Jul 8, 2008

Days of my life... (A look in the past)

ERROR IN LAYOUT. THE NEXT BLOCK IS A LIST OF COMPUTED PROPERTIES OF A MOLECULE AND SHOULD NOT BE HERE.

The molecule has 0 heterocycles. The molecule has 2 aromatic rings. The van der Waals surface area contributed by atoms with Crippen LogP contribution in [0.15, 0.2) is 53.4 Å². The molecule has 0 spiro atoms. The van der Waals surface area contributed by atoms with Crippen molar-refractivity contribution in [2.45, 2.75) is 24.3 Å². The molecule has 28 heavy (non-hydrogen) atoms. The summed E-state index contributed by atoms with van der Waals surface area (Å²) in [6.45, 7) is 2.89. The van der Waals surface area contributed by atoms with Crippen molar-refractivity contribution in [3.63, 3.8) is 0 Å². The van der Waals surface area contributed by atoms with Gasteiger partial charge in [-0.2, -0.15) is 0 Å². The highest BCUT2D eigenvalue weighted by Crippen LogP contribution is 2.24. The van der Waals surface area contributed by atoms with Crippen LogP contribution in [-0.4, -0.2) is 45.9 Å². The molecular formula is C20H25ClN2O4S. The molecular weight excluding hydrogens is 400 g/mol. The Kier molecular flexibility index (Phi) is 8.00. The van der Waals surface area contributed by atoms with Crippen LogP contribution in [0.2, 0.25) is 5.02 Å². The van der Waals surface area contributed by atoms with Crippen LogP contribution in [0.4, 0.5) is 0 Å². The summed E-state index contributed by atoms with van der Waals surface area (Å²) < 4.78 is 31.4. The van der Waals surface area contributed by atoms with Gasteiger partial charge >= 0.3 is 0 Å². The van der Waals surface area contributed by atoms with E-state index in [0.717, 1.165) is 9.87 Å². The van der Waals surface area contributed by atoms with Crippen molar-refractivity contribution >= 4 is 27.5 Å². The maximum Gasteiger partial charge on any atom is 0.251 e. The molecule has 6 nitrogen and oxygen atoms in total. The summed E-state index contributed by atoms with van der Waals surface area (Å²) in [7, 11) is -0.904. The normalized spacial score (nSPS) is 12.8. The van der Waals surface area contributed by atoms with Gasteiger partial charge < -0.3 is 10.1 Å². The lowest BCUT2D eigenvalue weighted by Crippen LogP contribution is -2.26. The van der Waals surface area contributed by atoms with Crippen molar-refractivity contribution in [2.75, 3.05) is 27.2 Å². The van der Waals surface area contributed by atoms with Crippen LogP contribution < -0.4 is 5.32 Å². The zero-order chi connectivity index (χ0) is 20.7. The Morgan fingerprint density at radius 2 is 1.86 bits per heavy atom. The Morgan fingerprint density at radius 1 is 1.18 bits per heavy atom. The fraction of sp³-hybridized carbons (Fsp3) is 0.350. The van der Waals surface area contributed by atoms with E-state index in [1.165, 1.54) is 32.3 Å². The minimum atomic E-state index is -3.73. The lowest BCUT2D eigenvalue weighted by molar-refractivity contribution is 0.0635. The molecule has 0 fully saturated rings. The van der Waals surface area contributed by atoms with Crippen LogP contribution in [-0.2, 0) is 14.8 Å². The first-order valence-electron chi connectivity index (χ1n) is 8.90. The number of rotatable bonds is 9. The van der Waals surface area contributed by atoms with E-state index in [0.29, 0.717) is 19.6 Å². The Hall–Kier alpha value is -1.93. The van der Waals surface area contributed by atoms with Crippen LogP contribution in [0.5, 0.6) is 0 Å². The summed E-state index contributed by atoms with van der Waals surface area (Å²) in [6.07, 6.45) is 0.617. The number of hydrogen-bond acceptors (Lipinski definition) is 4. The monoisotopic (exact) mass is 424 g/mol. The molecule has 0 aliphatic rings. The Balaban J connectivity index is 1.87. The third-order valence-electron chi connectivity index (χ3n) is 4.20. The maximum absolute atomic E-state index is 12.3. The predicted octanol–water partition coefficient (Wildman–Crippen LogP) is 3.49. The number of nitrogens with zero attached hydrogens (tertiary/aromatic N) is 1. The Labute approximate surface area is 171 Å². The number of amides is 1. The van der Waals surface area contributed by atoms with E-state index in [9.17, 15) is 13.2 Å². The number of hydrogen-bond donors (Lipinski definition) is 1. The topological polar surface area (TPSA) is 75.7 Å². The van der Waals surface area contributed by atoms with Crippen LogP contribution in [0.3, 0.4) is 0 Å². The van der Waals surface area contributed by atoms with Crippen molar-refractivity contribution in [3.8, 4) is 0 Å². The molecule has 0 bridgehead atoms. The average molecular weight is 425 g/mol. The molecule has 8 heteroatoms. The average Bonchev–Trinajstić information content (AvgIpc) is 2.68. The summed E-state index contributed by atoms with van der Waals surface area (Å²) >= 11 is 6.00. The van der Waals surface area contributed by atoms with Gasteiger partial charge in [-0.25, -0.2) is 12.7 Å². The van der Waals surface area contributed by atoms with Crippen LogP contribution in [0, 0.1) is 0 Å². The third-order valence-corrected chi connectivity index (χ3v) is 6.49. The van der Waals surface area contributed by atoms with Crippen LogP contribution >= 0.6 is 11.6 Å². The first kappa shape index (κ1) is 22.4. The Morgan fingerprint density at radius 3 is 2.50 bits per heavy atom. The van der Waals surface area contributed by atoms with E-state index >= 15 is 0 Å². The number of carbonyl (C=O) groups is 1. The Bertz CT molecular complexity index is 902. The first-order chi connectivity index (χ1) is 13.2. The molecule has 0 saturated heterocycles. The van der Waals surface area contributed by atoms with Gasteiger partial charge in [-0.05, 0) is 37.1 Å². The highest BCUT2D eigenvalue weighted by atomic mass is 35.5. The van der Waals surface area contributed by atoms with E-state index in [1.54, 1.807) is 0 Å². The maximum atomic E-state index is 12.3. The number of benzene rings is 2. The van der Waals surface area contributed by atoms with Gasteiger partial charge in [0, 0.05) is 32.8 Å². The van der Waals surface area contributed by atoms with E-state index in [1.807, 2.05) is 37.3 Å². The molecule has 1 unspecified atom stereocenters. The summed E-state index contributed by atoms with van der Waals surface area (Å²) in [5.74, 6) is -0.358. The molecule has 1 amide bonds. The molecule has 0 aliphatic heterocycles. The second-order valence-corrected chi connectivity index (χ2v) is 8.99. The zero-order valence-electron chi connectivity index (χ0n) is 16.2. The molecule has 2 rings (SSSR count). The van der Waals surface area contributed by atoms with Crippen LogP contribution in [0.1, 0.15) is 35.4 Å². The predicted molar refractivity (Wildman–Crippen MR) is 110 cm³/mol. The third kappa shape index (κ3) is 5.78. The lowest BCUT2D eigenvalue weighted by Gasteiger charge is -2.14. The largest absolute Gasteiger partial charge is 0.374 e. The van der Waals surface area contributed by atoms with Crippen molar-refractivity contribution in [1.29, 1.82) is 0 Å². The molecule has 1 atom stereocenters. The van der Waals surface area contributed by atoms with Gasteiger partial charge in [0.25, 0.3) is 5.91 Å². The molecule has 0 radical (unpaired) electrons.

Disclosure: This post, will be dictated through the eyes of a Rambling 15 year old girl, many of my initial thoughts displayed here, have since changed, as I have now become a wiser Rambling Saudi Wife :D Nothing I say here is meant to offend anyone, and I do apologise in advance for anyone who takes offense to anything said in the following post. I remember it all began in Damascus Syria, when I was 15 years old. My mother had just forced me to move there for a year, and I could not stand the country! I hated the people! I hated everything about it! Pre-Syria I was a chubby little girl, I always had this smile planted on my face, saying 'Hi' and 'Good morning' to everyone I passed by. I loved giving away hugs to everyone. I loved how I looked, and never felt self conscious, as my mother would always remind me that I was a beautiful girl, and made me feel like a princess at all times. I was teased at times, and can still remember being bullied my entire 6th grade year, as the girls thought of me as a 'rich snob'. I wasn't anywhere close to that, they just hated that I wore things they couldn't have (and it wasn't on purpose, I just wore whatever was in my closet- or my sisters much NICER closet). I entered high school, and everything changed. I saw myself change, from being with my mom 24/7, and sitting with her all the time, I became someone new. I became very distant; I found a new circle of friends, friends that thought it uncool to sit around mommy dearest. My grades dropped, I was skipping classes, I was a whole new (not-so-cool) me. My dear mom feared she would lose me, she felt that I was changing too fast, and that if we stayed in Toronto much longer she would lose me forever. She spoke to her family, and for some odd reason planned a vacation to Syria. I was OK with it, as long as I would only be gone for a month. My mom assured me that we would be back, and that this was simply a vacation. I was excited, and looked forward to seeing a new country. Syria I remember arriving in Syria, the airport was awful and filthy. I could not understand anything anyone was saying, and was awed by this weird culture. They made us pay them money to enter the country (something I have since heard they do to everyone!). I remember leaving the airport building and being engulfed by the most disgusting stench in the world, it smelt like a sewage system- the worst kind possible. I felt sick to my stomach, and already wished I never came to this God forsaken land. The cars were outside waiting for us, and we were taken to this flat that was quite disgusting, we could not believe the people got such filth ready for us. Ok! It wasn't dirty, but there was NO washroom, or at least the washrooms I have been used to. There were HOLES in the floor to relieve ourselves. We slept that first night in tears, and in shock. First thing in the morning my mom went out and came back an hour later with cars, and had us move to another flat. This one was much more like it, it was lovely, and they had REAL washrooms. The floors were marble, and shiny. There were TV's. There were all the regular amenities we have come accustomed to. This was more like it! There were no fast-food chains anywhere. I had to buy chocolate bars such as snickers under the table! I was not happy, I missed Toronto. I missed my friends! When my mom finally broke the news to me that I would not be going back to Toronto, I was in SHOCK, I cried, I locked myself in my room. I remember the first day I threw up. I was trying hard to get attention from my mom, and was ready to get it whatever way possible. I remember not eating food for 18 days0 save one green apple! (Yes 18 days) My mom was going crazy, but refused to send me back. I was still angry, and even began to cut my self (inflicting pain upon myself), I used to sit out on the balcony with a knife in hand, staring out at the stars (I wasn't used to being able to see stars), and scrape my arm, till it was bleeding. And even after it bled, I would continue to just cut myself. I did not feel the pain. (I still have a faint scar on my arm from those stupid days). Another stupid attempt at attention was to overdose on pills. I sat in my room one evening, and took out a bottle of medication. I remember popping one pill after another. Until the bottle was empty, I became drowsy, and did not know what was happening. I remember seeing my mom come to me, slap me in the face to get me coherent. She saw the pills and started screaming for help. They rushed me to the hospital, and the doctors had to pump the pills out of my stomach by inserting a tube down my nose. I remember hating my mother to death. She was evil in my eyes, and I thought I would never, ever want to see her or speak to her ever again. I would continue to refuse food for months to come, and would only eat small amounts if any. After a while I began eating, but I would vomit it out within minutes of eating it. I was 15! I did not know what bulimia was at the time, but looking back at it, that began my struggle with this disease, a struggle I still fight till this day. I lost weight. I was once the girl with the pretty face; I now became the HOT girl that should become a model (I am 5'9" tall). As a teenager, that kind of appreciation meant the world to me. POST Syria We later moved to Kuwait. I loved it there, enjoyed myself very much, made lots of friends, and was always out and about. Once again, I forgot my mother, refused to spend time with her, as I felt she was the enemy. I was a teen having fun, with a great body (thanks to bulimia!), out doing all kinds of water sports, and just having a blast. I remember getting in trouble with my aunt and uncle that came from Saudi to make my life hell. I got beat by my uncle, treated like trash by my aunt, as they felt that as a young girl, I shouldn't have been out, shouldn't have had male friends, and the list goes on. Forcing me to leave the house, and live with one of my best friends for 2 weeks! My mother went crazy, she was lost, and she did not know what to do, should she stand by my side? Or pledge allegiance to her family? She knew me well; she knew that she taught me well, and that I would not do anything crazy. She stood by me, she gave me her shoulder, she gave me her heart, she loved me unconditionally, and that is when my dear mom became the center of my world again. We became close. Although I will never deny the pain I put her through, I made her life miserable. Yet she stood by me, and loved me none the less. For that I will always love her. She means the world to me. We moved back to Toronto, me a much wiser 18 year old girl, ready to start my University life. (now that I have my own daughter, I understand what she did much better, and know that she was looking out for my best interest; I love you mama) Here is a poem I wrote for my mother when I was about 19 years old... Mother Dear… This is a poem for you, my mother Who has dedicated her life to us, Who has taught every one of us, That hard work is work needed, To succeed in the future, Hard work, that will never be, Forgotten. This is for your determination, To make sure we live life So that we may be, Honoured and respected Someday. This is for taking us across seas, and back So that we might get a better insight into the world. This is for your strong mind, That made us love God And what God has given us, So that we may not take life for granted. This is for you my mother, Who has seen me to 19. Thank-you. By: Om Lujain As for my bulimia, I have tried very hard to steer clear of it, but it is an illness, at times after I finish eating, all I can think about is how can I get to the washroom without anyone noticing. I have become an expert I don't even need to stick my finger down my throat to relieve myself. I have been bulimia free since I found out I was pregnant, I was not ready to hurt my baby, and later after I had her, I knew she needed all the nutrition she could get through my breastfeeding's. It has been over a year and a half now, but I will never deny that I have urges to take the easy way out, and just vomit to shed the extra lbs.